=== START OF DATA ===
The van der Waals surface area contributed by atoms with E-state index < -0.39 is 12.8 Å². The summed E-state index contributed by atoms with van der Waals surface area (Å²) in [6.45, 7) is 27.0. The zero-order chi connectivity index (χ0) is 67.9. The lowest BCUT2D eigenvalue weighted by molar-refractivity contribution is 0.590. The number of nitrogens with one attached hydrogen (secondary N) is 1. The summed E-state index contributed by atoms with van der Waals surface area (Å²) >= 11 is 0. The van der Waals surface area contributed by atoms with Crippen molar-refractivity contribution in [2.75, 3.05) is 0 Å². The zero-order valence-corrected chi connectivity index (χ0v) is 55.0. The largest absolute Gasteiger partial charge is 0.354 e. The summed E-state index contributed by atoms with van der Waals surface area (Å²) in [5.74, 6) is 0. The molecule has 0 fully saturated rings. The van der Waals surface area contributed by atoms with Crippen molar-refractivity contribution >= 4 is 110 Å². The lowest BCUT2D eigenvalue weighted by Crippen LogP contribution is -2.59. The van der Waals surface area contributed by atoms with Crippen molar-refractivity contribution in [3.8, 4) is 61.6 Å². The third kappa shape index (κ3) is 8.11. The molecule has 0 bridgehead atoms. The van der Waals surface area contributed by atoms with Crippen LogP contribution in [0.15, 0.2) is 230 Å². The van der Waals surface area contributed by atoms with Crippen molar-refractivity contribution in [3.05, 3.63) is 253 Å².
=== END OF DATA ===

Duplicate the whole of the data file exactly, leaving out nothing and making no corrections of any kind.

The van der Waals surface area contributed by atoms with E-state index < -0.39 is 12.8 Å². The summed E-state index contributed by atoms with van der Waals surface area (Å²) in [6.45, 7) is 27.0. The zero-order chi connectivity index (χ0) is 67.9. The lowest BCUT2D eigenvalue weighted by molar-refractivity contribution is 0.590. The number of nitrogens with one attached hydrogen (secondary N) is 1. The summed E-state index contributed by atoms with van der Waals surface area (Å²) >= 11 is 0. The van der Waals surface area contributed by atoms with Crippen molar-refractivity contribution in [2.75, 3.05) is 0 Å². The zero-order valence-corrected chi connectivity index (χ0v) is 55.0. The largest absolute Gasteiger partial charge is 0.354 e. The summed E-state index contributed by atoms with van der Waals surface area (Å²) in [5.74, 6) is 0. The molecule has 0 fully saturated rings. The van der Waals surface area contributed by atoms with Crippen molar-refractivity contribution >= 4 is 110 Å². The lowest BCUT2D eigenvalue weighted by Crippen LogP contribution is -2.59. The van der Waals surface area contributed by atoms with Crippen molar-refractivity contribution in [3.8, 4) is 61.6 Å². The third kappa shape index (κ3) is 8.11. The molecule has 0 bridgehead atoms. The van der Waals surface area contributed by atoms with Crippen LogP contribution in [0.15, 0.2) is 230 Å². The van der Waals surface area contributed by atoms with Crippen molar-refractivity contribution in [3.05, 3.63) is 253 Å².